Dear 2020 …

cdgadminDear 2020Leave a Comment

Dear 2020 …

Share this Post

You were So. Much. Emotion. All of it. All the time. New emotions. Forgotten emotions. Anger, love, despair, altruism, surprise, forgiveness. Let’s reminisce about the cyclone of emotions you took me through, 2020.

You started the year great. Accomplishments, big goals, fun memories. Was I ignorant? Confident? Naive? Did I get cocky? Did the world get cocky? Would more humility have prevented a pandemic? Most likely not. Did the pandemic reset my, our, humility? Absolutely.

Two weeks later and I was overwhelmed. Paralyzed by the weight of knowing that if my efforts failed, people would lose their jobs and have their lives forever changed. Trapped, deep down foreseeing that no matter how hard I worked, how much I cared or fought or resisted, they probably were going to regardless. Depressed doing things that I didn’t believe I was good at (home schooling?! Deliveries?!) Helpless. Suddenly so ineffective and small in a world that I had spent decades shaping to be in my complete control.

Terrible hard decisions were made in June. Conversations I never in my life envisioned having. Grief. Sadness. For the loss of coworkers. Loss of friends. Loss of time. Of fun. Of years of a hard work destroyed overnight. Loss of money, freedom, control, confidence. Loss of vision toward the future.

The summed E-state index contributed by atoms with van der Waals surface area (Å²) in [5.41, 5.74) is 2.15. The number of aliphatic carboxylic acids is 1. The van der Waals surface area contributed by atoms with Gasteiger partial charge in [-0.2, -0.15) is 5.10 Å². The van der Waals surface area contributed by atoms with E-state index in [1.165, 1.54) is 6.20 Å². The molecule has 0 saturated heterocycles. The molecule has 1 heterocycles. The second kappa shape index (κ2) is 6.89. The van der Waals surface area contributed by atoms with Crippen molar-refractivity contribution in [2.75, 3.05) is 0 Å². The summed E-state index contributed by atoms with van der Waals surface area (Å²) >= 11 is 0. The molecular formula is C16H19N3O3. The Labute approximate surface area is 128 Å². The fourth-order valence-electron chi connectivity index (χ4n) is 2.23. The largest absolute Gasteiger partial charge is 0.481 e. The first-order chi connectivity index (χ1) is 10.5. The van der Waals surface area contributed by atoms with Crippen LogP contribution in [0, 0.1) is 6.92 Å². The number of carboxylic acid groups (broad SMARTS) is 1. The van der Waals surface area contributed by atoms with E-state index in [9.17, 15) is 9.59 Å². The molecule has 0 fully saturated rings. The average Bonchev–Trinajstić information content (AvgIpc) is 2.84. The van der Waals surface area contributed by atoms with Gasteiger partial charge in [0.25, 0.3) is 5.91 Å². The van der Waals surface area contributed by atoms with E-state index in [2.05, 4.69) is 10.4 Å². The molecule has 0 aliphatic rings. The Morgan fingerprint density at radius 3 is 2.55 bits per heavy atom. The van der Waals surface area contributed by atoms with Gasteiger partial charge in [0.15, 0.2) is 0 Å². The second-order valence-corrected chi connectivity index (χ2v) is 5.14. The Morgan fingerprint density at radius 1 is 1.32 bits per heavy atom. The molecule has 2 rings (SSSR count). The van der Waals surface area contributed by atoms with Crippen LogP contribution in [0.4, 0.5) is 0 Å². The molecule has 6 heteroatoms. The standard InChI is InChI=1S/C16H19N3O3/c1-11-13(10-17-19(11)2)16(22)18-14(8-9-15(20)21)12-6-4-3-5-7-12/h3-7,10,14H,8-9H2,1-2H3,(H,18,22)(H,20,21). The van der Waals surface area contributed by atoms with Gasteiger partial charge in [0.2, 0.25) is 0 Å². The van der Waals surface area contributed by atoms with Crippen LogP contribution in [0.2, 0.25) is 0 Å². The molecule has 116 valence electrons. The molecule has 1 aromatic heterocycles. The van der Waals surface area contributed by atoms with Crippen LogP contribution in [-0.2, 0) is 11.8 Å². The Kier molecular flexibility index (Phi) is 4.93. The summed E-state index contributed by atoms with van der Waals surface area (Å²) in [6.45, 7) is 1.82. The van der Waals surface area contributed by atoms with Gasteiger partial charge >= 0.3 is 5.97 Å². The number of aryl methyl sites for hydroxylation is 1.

July was finally quiet, and allowed in hope. I remember going for a walk on a Friday night and then just sitting on my front porch watching the sunset. I guiltily admitted that I was going to miss the freedom of being home with my family and doing whatever I wanted in the evenings. And then I pondered, maybe it didn’t had to be all or nothing? That I didn’t have to forfeit this newfound peace to regain what was lost in the spring. I felt hopeful that good, new, true things were being created in the darkness.

Pride. By August we were working events again as a team. Many were weird and awkward. But some were also incredible. Arguably our best hospitality innovation in years. Pride in those goddamn experience packages, that brought together all of our unique talents, and we soared above the rest of our industry. Pride in my family for our resilience with remote learning. For always creating joy with each other. Pride that I am surrounded by support and love and grace, most importantly during the times that I was not at my best.

Understanding. By November the silver linings of your 2020 tempest had shone through. The losses I’d grieved had been healed by the gratitude and humility I gained. Precious, joyous, unstructured time with my family. Deeper relationship with long-time friends. Space to listen and mentor. Time to invest in new skills and improve on old ones. Guilt-free dedication to better habits that needed to be nurtured.

2020, you could have been a generation of emotions, and yet you were only one year. I hope we don’t meet again for a long, looong time. But if and when someday we must, I will face you with the humility and emotional perseverance you gifted me this year.

Leave a reply

Your email address will not be published.